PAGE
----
For resolution are (1) the verified complaint dated September 9, 1996, earlier docketed as A.M. OCA IPI No. 96-216-MTJ, against Judge Eduardo U. Jovellanos, presiding judge of the Municipal Circuit Trial Court (MCTC) of Alcala-Bautista, Pangasinan, Adoracion R. Marcos, clerk of court of said MCTC, and Celestina Corpuz, clerk of court of the Municipal Trial Court (MTC) of Urdaneta, Pangasinan for "ignorance or blatant defiance of the law, grave abuse of authority/discretion, gross misrepresentation/falsification and/or acts inimical to the service," and (2) the verified complaint dated January 9, 1997, earlier docketed as A.M. No. OCA IPI 97-262-MTJ, against Judge Edgardo U. Jovellanos for violation of the second paragraph of Section 19, Administrative Circular No. 12-94.chanrob1es virtua1 1aw 1ibrary
These two (2) verified complaints were consolidated into one (1) administrative case docketed as Adm. Matter No. MTJ-00-1289. In her verified complaint, complainant Jesusa M. Santiago alleges that she is the private complainant in Criminal Cases Nos. 6333-6336, 6360-6362 and 6663, all entitled: "People of the Philippines v. Violeta Madera," pending before the sala of Judge Henry L. Domingo of the MTC of San Ildefonso, Bulacan. On March 26, 1996, Madera failed to appear at the scheduled hearing of Criminal Cases Nos. 6333-6336 and 6360-6362, prompting Judge Domingo to issue a bench warrant against her. Madera was arrested on July 2, 1996 and detained at the municipal jail of San Ildefonso, Bulacan. She was released the following day pursuant to the Order of Release dated April 3, 1996 issued by respondent Judge Jovellanos.
Complainant Santiago questions the propriety of the said Order of Release on two (2) grounds: first, the authority of Judge Jovellanos to issue the said Order of Release and, second, the date of issuance thereof. Santiago points out that Madera was arrested and detained in San Ildefonso, Bulacan and her cases were pending before the MTC of said municipality but it was respondent judge from the MCTC of Alcala-Bautista, Pangasinan which issued the Order of Release. Also, while Madera was arrested on July 2, 1996, the Order of Release was dated April 3, 1996.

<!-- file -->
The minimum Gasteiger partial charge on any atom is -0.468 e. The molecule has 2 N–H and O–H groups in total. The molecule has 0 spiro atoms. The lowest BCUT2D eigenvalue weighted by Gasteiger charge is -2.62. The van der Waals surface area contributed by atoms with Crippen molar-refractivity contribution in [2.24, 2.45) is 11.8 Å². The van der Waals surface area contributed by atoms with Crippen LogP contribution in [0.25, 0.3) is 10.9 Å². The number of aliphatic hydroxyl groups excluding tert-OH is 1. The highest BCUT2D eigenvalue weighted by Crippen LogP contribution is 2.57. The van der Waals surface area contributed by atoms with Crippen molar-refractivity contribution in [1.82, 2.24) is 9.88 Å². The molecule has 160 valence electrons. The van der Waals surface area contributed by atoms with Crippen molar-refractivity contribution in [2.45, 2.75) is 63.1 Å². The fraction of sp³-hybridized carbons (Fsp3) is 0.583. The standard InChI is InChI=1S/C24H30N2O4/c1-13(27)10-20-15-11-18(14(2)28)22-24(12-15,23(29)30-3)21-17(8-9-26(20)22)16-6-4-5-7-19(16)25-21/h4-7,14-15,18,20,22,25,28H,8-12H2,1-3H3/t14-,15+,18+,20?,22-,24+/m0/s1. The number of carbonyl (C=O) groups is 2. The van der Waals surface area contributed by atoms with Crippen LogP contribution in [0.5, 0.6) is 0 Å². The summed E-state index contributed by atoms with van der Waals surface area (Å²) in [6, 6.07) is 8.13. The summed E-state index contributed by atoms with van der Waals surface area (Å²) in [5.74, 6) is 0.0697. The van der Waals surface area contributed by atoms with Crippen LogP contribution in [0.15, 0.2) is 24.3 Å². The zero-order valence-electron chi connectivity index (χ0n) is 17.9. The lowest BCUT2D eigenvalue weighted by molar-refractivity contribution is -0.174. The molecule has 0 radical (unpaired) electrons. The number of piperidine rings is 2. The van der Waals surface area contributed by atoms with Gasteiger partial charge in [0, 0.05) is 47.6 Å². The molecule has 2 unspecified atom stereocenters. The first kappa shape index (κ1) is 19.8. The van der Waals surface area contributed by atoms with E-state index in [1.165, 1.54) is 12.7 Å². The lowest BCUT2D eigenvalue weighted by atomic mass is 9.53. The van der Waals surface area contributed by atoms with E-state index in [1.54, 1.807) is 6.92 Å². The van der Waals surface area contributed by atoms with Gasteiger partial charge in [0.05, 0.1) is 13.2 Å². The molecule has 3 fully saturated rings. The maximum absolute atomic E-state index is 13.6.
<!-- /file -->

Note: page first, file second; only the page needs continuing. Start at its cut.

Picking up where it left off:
Santiago further alleges that the MCTC of Alcala-Bautista, Pangasinan failed to forward to the MTC of San Ildefonso, Bulacan the bail bond allegedly posted by Madera despite the letter dated August 8, 1996 of the clerk of court of the MTC of San Ildefonso, Bulacan and the Order dated August 23, 1996 of Judge Domingo. Instead, the MTC of San Ildefonso, Bulacan received from Clerk of Court Adoracion R. Marcos a letter dated September 3, 1996 stating that the Order dated August 23, 1996 could not be complied with due to the cancellation of Madera’s bail bond. Attached to the letter was the Order dated August 28, 1996 of Judge Jovellanos stating that:chanrob1es virtual 1aw library
For failure of the accused Violeta Madera to register her bailbond in accordance with Section 14, Rule 114 of the 1985 Rules of Criminal Procedure, this Court hereby orders the cancellation of the order of release previously issued for her provisional liberty. 1
Santiago likewise assails the authority of Judge Jovellanos to issue the Order of Release dated July 3, 1996 in connection with Criminal Case No. 6663. She avers that a warrant of arrest was issued against Madera on July 1, 1996. On July 2, 1996, Madera was arrested and detained in San Ildefonso, Bulacan but was released from custody on the basis of said Order of Release.
On July 29, 1996, Judge Domingo issued an Order directing the clerk of court of the MCTC of Alcala-Bautista, Pangasinan to forward Madera’s bail bond to the MTC of San Ildefonso, Bulacan. Upon receipt thereof, Judge Domingo noted that:chanrob1es virtua1 1aw 1ibrary
On August 6, 1996, this court received the Bail Bond posted by the accused with the MCTC of Alcala-Bautista, Alcala, Pangasinan, together with the original of the Order of Release dated August 5, 1996.
The Court notes that the subject Bail Bond and the Order of Release are dated August 5, 1996, whereas the Order of Release signed by the same Judge which was the basis for the release of the accused from detention is dated July 3, 1996. 2
In his Answer/Comment dated August 5, 1997, Judge Jovellanos cites Section 19, Rule 114 of the 1985 Rules of Criminal Procedure and argues that an accused must be released upon approval of the bail by any judge, who shall forward the release papers to the court where the case is pending. He further explained that:chanrob1es virtual 1aw library
. . . Since the accused is from Pangasinan, she can go to any available Judge especially so that it was nighttime when her bailbond was presented to said respondent judge.
. . . [S]ince the warrant of arrest against the accused as claimed by the complainant was issued on March 26, 1996, it is very highly probable that accused was already aware of its existence and she was able to secure her bailbond. Thus, the release order dated April 3, 1996 was chronologically correct.